There's also a danger of fire along with the loss of one of the most expensive components in your PC. Not worth it for minimal speed gains in our opinion and that is why we will not attempt to show you how to overclock.
However, there are a few tech sites online with detailed guides on how to overclock and boost your CPU speed if you want to go into those risky waters. Just make sure the instructions deal exactly with your motherboard. Your search would begin by finding out the exact make and model of your motherboard. Then carefully read a few articles first to gain a proper understanding of the entire process - don't jump in ill-prepared or you could end up frying your CPU.
Of course there is a sweet spot when overclocking makes a little more sense. Usually processors in the lower range are produced with the same manufacturing process as the CPUs sold in the mid to high range. The higher rated CPUs are factory overclocked and tested, then sold for a premium. Many will get the cheaper processor and boost the CPU speed to nearly the same levels of the premium ones. This works only, and only if, you are lucky enough to get a CPU that just missed the premium cut during initial factory testing. Sometimes, you will be stuck with a CPU that only overclock's slightly above its' rating. The BIOS of your motherboard is the control station for overclocking and many new PCs sold today offer enhanced versions just for the purpose of overclocking.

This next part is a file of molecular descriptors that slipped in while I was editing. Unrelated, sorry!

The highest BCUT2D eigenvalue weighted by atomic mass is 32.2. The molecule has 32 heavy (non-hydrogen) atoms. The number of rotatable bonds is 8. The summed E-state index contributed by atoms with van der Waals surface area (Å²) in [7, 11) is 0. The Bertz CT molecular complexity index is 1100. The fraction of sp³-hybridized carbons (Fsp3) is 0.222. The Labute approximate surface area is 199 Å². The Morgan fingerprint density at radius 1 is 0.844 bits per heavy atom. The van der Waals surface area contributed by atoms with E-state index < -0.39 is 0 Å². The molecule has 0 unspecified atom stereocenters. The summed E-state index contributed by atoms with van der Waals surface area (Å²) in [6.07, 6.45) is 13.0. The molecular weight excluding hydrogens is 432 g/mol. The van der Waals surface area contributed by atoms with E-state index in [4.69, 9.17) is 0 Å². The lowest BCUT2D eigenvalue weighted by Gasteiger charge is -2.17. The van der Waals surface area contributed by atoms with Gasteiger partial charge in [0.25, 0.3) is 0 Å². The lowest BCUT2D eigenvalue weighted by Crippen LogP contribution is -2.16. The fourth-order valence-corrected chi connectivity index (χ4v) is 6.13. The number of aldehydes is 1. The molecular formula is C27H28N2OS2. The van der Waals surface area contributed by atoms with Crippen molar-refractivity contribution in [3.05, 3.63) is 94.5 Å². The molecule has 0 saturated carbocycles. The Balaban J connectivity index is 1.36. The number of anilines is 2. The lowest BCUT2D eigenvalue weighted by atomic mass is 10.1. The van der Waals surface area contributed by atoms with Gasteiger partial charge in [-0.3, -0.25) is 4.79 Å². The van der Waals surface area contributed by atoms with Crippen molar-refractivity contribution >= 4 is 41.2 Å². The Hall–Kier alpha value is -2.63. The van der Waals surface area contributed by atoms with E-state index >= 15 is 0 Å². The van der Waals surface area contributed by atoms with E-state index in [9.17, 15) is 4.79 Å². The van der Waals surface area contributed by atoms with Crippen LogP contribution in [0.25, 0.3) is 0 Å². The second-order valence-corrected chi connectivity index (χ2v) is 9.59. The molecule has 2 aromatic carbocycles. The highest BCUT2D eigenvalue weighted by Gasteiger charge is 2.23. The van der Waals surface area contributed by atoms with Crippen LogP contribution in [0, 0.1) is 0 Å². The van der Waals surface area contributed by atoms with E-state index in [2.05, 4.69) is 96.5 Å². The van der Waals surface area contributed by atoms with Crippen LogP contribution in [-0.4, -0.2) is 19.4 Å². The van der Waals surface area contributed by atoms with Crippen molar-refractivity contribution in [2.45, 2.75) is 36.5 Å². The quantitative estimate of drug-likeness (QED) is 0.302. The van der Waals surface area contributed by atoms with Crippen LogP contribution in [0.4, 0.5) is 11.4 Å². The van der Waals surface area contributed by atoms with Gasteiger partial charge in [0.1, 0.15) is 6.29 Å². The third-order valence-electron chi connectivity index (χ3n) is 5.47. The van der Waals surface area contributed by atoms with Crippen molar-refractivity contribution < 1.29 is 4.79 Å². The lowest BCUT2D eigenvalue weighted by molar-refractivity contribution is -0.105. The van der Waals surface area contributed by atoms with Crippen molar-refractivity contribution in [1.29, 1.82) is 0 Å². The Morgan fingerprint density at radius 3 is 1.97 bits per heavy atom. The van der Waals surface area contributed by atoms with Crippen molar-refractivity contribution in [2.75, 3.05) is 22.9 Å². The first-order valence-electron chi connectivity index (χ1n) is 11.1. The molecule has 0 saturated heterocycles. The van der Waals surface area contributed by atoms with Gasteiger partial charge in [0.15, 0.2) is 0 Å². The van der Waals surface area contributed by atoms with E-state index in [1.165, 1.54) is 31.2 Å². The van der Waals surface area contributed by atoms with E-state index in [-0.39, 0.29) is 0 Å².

Should I Overclock or use a PC Optimizer?
You can boost CPU speed and everything else on your PC with an optimization program that speeds up your system to the maximum. It's far safer than overclocking and it will actually promote stability. Faster CPU performance, program launches, boots, shutdowns, increased Internet speed, optimized RAM, and even a more compact registry file. Best of all, you don't need to overclock - ie: overheat any hardware components or void your PC warranty.
Even if you do decide to overclock, the best PC optimizer that I found - out of the 32 I tried, was still providing exceptional speed increases with or without overclocking - so I just turned my CPU back to default and used the optimizer software. Now my PC stays cool, quiet, and is much faster than before.
The final decision is yours to make. If your PC is an older one that you know has limited life remaining, maybe now is a good time to risk overclocking to get a little more speed out of it. If your PC is fairly new and still under warranty, overclocking may break your warranty - in this case, an optimizer certainly makes more sense.
You may also want to read the details on WiseCare 365 Pro for even more information on how the best optimizer of this year can help you safely gain speed without overclocking.